For music, try Google Play Music which not only lets you purchase songs or pay for a music-on-demand susbcription, but also upload as many as 20,000 of your own tracks to stream anywhere for free. Or you could stream internet radio stations from TuneIn or create your own with Pandora.

Need to edit documents? Google Drive, Zoho Docs, or Microsoft Office Web Apps will probably do the trick for most folks (although some more advanced functions may not be available).

Want to play games? You can run Angry Birds, Cut the Rope, Bejeweled, or thousands of other web games, including some that can use hardware graphics acceleration or save data to your device so you can play even when you don’t have an internet connection.

The Chrome Web Store is full of games, productivity apps, educational apps, news apps, and many other categories of apps. And if you’re worried about your chromebook turning into a useless lump of plastic when you don’t have an internet connection handy, there’s also a collection of apps that work offline.


HP’s Chromebook 11 is the second Chrome OS laptop to feature an ARM-based processor. It has a 1.7 GHz Samsung Exynos 5250 dual-core ARM Cortex-A15 with ARM Mali-T604 quad-core graphics.

That’s a low-power chip more often found in tablets than in laptops — but Chrome OS is designed to run on x86 or ARM-based chips. We’ve seen chromebooks with Intel Atom, Celeron, and Core i5 chips as well as ARM-based processors. While those Intel-powered models tend to be a bit faster, there are a few advantages to using a Chromebook with an ARM-based chip.

Samsung’s processor, for instance, is far more energy efficient than most Intel chips — and that means it generates less heat, allowing HP to deliver a notebook that’s just 0.7 inches thick and which doesn’t have any fans. That means it’s quieter than a typical notebook and it runs pretty cool — while the bottom does get a bit warm after extended use, you won’t ever feel a blast of hot air coming from the HP Chromebook 11.

The notebook features an 11.6 inch, 1366 x 768 pixel IPS display with 300 nits. It’s relatively bright for a laptop screen, and while it’s a glossy display you probably won’t notice a lot of glare if you crank up the brightness all the way (unless you’re using the notebook outside or near a window on sunny day).

Thanks to the IPS display, the viewing angles are pretty good. You can tilt the screen back or view the chromebook from the side without worrying about pictures or videos starting to look like photo negatives — a problem that plagued last year’s Samsung Series 3 Chromebook (and many other laptops).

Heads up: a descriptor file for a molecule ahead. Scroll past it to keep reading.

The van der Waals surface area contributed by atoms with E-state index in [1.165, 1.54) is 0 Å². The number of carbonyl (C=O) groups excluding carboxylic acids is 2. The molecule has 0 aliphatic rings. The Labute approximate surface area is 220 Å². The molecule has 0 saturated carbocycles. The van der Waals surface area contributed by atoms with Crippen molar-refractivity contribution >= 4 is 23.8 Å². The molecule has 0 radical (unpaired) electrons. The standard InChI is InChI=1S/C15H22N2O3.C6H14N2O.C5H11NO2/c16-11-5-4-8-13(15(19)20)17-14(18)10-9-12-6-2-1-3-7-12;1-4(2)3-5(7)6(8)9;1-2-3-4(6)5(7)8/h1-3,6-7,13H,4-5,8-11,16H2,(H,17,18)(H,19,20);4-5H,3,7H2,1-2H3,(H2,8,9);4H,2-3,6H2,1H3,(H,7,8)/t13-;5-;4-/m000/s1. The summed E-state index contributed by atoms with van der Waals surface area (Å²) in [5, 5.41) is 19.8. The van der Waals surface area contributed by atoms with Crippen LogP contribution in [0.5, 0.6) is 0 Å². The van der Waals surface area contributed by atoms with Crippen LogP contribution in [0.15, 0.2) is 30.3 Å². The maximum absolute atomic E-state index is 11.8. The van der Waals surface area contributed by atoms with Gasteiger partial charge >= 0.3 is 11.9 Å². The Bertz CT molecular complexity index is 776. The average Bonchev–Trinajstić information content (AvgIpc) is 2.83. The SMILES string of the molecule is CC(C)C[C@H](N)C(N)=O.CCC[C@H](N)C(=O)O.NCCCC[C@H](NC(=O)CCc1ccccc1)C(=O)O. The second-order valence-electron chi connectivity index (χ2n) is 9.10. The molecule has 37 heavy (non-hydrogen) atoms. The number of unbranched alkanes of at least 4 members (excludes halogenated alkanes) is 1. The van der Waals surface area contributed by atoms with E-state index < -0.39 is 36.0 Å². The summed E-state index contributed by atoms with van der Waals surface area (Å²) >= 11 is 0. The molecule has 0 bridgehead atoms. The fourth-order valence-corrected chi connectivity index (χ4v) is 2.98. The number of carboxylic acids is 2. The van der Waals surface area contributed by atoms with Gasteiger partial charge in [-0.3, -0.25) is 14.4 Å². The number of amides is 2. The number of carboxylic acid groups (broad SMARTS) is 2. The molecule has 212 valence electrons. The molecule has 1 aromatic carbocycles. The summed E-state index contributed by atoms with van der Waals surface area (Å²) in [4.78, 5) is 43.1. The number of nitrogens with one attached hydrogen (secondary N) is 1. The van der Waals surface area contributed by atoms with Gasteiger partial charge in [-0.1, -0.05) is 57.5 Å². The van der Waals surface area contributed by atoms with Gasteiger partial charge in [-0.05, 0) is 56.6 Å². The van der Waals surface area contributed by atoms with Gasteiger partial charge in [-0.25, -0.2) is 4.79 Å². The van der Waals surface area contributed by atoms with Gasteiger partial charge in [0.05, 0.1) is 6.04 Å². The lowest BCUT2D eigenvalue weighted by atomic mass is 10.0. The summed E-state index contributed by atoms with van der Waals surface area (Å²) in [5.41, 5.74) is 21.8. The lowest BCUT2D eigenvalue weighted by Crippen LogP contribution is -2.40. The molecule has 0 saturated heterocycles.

It’s a good thing the laptop has a decent display, because it’s the only display you’re going to use. There’s no VGA or HDMI port on the HP Chromebook 11, but you can use a SlimPort adapter with the microUSB port to connect an external display.

There’s no Ethernet jack either, but you can connect a USB to Ethernet adapter if you really need to connect to a wired network.

There’s also no SD card slot, which means you’d best be happy with the 16GB of storage that’s included.

If you’re sold on Google’s idea of living your life in the cloud, you probably don’t need a lot of extra storage on the device — but SD cards aren’t just good for expanding your storage capacity. Without one, it’s tough to treat this laptop as a larger display for photos you snap on your digital camera, for instance. And if you want to load up a few  videos to watch on your next airplane trip you’ll have to do download them from the internet or load them on a USB flash drive.

The HP Chromebook 11 features 802.11n WiFi and Bluetooth 4.0 wireless connectivity.

There are 2 USB ports and a headset jack along the left side of the laptop. That’s where you’ll also find one of the most unusual characteristics of the HP Chromebook 11 — the charging port. While most laptops use a power brick and a proprietary charging port, HP’s little Chromebook has a microUSB port.

HP ships the laptop with a small power adapter that looks like something you’d use to charge a smartphone or tablet rather than a laptop. In fact, you should be able to use just about any smartphone adapter to charge the chromebook, assuming it’s a 5.25V microUSB charger. If you’re using a lower-power adapter, it may not provide enough juice to charge your chromebook while you’re using it, but it should be able to (slowly) charge the laptop while it’s powered off.

Note that you probably won’t get enough power if you try connecting the chromebook to a PC with a USB cable though.


Google’s Chrome chief Sundar Pichai says HP worked closely with the team at Google who designed the Chromebook Pixel. That’s Google’s $1299 Chrome OS laptop with a high-resolution touchscreen display, a backlit keyboard, and other premium features including an Intel Core i5 processor.

Does that mean that HP’s $280 laptop is just as good as Google’s showcase device which costs more than four times as much? Not by a long shot. But I can see where HP took a few design cues from Google.